Before I’ll Have Another’s achievements disappear into a cloud of Canadian nationalistic fervour leading up to the Belmont Stakes on June 9, let’s take a moment to find a little perspective here.
This actually could be far, far bigger than most twice-a-year fans of thoroughbred racing might understand.
Only 11 horses have won the American Triple Crown since its official inception just under a century ago, the last being 1978 when Affirmed came home under jockey Steve Cauthen, who himself wasn’t old enough to drink in most states.
Just a year before that, Jean Cruguet pulled it off with Seattle Slew.
Triple Crown drought
(11 horses have won the first two legs only to come up short in the Belmont since Affirmed claimed all three crown jewels in 1978)
- 1979 — Spectacular Bid
- 1981 — Pleasant Colony
- 1987 — Alysheba
- 1989 — Sunday Silence
- 1997 — Silver Charm
- 1998 — Real Quiet
- 1999 — Charismatic
- 2002 — War Emblem
- 2003 — Funny Cide
- 2004 — Smarty Jones
- 2008 — Big Brown
And in 1973, the greatest of all, Secretariat, broke three track records on the way to taking the Belmont by 31 lengths for Canadian jockey Ron Turcotte, and his Canadian trainer Lucien Laurin.
Since then, nothing.
There have been 11 horses since 1978 (and 21 overall) to make it through the Kentucky Derby and Preakness with a chance, but none have found glory.
I’ll Have Another, owned by Windsor, Ont., native J. Paul Reddam and ridden by Mario Gutierrez, who cut his teeth at Hastings Racecourse in Vancouver for six years, thus has a chance to join an exclusive club that would make him one of the most famous horses in racing history.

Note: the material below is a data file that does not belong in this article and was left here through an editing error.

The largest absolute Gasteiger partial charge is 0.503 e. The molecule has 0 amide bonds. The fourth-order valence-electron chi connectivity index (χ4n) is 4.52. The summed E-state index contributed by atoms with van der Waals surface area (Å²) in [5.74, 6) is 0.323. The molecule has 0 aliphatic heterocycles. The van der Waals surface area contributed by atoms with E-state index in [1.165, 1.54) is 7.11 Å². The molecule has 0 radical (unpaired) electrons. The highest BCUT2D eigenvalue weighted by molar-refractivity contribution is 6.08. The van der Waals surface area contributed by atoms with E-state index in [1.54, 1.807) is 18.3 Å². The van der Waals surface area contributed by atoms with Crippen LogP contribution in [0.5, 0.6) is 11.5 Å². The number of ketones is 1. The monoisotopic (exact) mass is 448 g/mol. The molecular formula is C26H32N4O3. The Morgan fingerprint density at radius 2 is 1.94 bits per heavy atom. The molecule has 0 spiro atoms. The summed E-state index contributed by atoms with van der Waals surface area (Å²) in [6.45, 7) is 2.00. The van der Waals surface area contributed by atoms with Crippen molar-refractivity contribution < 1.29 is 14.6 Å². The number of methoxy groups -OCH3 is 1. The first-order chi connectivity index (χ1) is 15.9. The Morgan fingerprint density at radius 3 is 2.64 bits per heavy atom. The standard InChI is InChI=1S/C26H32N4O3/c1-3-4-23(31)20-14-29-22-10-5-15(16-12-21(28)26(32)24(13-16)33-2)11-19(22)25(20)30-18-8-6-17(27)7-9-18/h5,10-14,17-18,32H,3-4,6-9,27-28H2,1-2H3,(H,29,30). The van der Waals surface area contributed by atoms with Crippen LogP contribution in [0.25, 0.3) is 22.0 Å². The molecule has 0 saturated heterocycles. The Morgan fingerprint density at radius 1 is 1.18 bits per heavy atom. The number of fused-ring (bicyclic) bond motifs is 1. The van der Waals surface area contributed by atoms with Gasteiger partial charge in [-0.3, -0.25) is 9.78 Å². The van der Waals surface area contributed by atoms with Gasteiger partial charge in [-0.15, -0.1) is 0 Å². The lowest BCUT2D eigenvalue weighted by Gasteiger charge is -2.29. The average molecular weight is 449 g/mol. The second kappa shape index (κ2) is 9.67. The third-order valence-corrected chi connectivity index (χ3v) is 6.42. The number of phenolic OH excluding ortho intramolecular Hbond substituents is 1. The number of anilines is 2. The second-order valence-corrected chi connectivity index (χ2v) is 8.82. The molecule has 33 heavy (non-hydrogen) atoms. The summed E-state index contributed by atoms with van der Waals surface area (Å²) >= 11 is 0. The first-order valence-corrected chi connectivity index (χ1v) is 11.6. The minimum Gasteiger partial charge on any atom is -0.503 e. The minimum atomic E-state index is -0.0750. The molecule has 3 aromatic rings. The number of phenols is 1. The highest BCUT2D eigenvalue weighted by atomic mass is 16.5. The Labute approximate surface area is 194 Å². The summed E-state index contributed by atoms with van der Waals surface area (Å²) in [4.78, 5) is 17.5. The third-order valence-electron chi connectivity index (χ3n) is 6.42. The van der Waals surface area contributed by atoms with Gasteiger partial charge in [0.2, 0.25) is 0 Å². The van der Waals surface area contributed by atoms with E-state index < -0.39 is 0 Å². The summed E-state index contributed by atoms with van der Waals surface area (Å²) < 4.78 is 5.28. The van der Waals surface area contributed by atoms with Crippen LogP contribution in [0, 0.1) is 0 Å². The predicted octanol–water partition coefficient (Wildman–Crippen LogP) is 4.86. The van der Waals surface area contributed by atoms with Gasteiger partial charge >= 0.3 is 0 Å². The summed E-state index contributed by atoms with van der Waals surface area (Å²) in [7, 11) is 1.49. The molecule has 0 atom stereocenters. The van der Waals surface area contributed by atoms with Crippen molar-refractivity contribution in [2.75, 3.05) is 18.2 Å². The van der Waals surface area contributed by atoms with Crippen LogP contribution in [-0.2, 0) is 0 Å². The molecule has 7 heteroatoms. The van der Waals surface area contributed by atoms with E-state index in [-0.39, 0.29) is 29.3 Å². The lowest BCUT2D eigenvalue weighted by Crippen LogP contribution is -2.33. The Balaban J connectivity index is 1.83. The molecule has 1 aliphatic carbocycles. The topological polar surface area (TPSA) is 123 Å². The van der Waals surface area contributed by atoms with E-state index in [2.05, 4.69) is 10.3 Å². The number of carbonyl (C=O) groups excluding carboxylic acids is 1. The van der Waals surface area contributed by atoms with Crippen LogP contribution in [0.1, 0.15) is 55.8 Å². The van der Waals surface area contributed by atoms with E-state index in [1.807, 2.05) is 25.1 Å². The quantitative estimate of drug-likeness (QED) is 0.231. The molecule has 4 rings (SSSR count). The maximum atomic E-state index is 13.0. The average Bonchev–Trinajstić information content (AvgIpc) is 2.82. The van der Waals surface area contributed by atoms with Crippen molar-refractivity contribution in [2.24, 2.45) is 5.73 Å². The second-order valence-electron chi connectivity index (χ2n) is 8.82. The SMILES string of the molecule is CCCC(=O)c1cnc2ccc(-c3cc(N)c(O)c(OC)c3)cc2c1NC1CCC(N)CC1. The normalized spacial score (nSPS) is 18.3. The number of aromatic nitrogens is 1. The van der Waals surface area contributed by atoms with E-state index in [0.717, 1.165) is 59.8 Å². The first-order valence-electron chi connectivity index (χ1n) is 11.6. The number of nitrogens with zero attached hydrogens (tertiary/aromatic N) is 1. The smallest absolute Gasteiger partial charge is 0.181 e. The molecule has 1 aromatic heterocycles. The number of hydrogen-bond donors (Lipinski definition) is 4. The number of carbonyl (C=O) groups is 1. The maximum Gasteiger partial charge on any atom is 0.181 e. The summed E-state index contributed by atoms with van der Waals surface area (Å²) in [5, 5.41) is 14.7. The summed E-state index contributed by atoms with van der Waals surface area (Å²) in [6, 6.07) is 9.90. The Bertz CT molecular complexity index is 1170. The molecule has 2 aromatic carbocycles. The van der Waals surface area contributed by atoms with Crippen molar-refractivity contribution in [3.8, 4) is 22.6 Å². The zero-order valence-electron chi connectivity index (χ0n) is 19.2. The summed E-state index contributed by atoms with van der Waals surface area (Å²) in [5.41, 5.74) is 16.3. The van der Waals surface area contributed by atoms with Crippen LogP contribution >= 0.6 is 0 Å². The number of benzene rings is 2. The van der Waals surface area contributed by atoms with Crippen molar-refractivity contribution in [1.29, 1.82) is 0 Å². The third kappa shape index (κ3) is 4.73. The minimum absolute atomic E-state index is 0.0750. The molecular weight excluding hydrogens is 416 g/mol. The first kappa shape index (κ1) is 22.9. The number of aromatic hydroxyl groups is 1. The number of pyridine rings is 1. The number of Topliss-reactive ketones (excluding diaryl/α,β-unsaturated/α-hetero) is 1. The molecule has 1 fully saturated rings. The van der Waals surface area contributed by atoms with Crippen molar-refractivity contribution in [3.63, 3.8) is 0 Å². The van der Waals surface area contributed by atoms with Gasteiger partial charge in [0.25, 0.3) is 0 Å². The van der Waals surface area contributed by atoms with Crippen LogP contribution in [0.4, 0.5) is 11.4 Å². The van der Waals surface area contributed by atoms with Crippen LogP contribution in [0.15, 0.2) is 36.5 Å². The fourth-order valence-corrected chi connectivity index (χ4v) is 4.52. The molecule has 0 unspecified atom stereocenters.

The only thing that would make this better from a purely Canadian point of view, of course, would be if I’ll Have Another were purely, well, Canadian. He isn’t.
This light chestnut colt was dropped by his dam, Arch’s Gal Edith, in the spring foaling of 2009, landing on the blue grass of Kentucky.
I’ll Have Another not eligible for Queen’s Plate
So, the horse isn’t eligible to run in the Queen’s Plate, for example, because it’s only for Canadian-bred animals. That’s alright, however, because there’s enough maple syrup in this story to keep everyone north of the border happy.
Reddam may have lived in California for 33 years, but he started watching the standardbreds at Windsor Raceway as a boy and then, while getting his post-grad at the University of Toronto, down at the old Greenwood.
He still calls himself a Canadian (did so at the trophy presentation in Baltimore on Saturday).
Jockey Gutierrez was born and raised in Mexico, began racing quarterhorses (the ultimate sprinters) and then came to Vancouver to settle in at Hastings for five years, a second level track where he was top rider twice.
Now he’s riding at Santa Anita, where Sandy Hawley, the Oshawa, Ont., plumber who became Canada’s greatest jockey, was a star. But on Saturday, he happened to mention going home, to Vancouver.
Journos have even dug up the fact the horse’s masseuse, Larry Jones, is from Stettler, Alta., and once, can you believe it, played for the Portland Winter Hawks of the Western Junior Hockey League.
Let’s go Maple Leaf.
We joke. It’s fabulous a Canadian-owned horse can make history, just as his great, great, great, great grandfather, Northern Dancer, almost did in 1964, when he came third at the Belmont to Quadrangle, came home to win the Queen’s Plate and then retired to the greatest stud career in North American history.
Chance at history
But what I’ll Have Another is trying to do is so much larger than just carrying Canadian hopes. Horse racing isn’t as big, certainly, as it was in the pre-Power Ball, casinos-for-anyone-who-might-buy-a-few-votes time when the only place you could legally gamble was at the track.
Winning a Triple Crown, however, will still make the light chestnut with the Secretariat-like star and stripe on his forehead into something larger than just an athlete with Canadian connections doing something many others have done many times.
It will make I’ll Have Another a transcendental equine star, his jockey a big-time name, and put J. Paul Reddam, of Windsor, Ont., into the record books forever.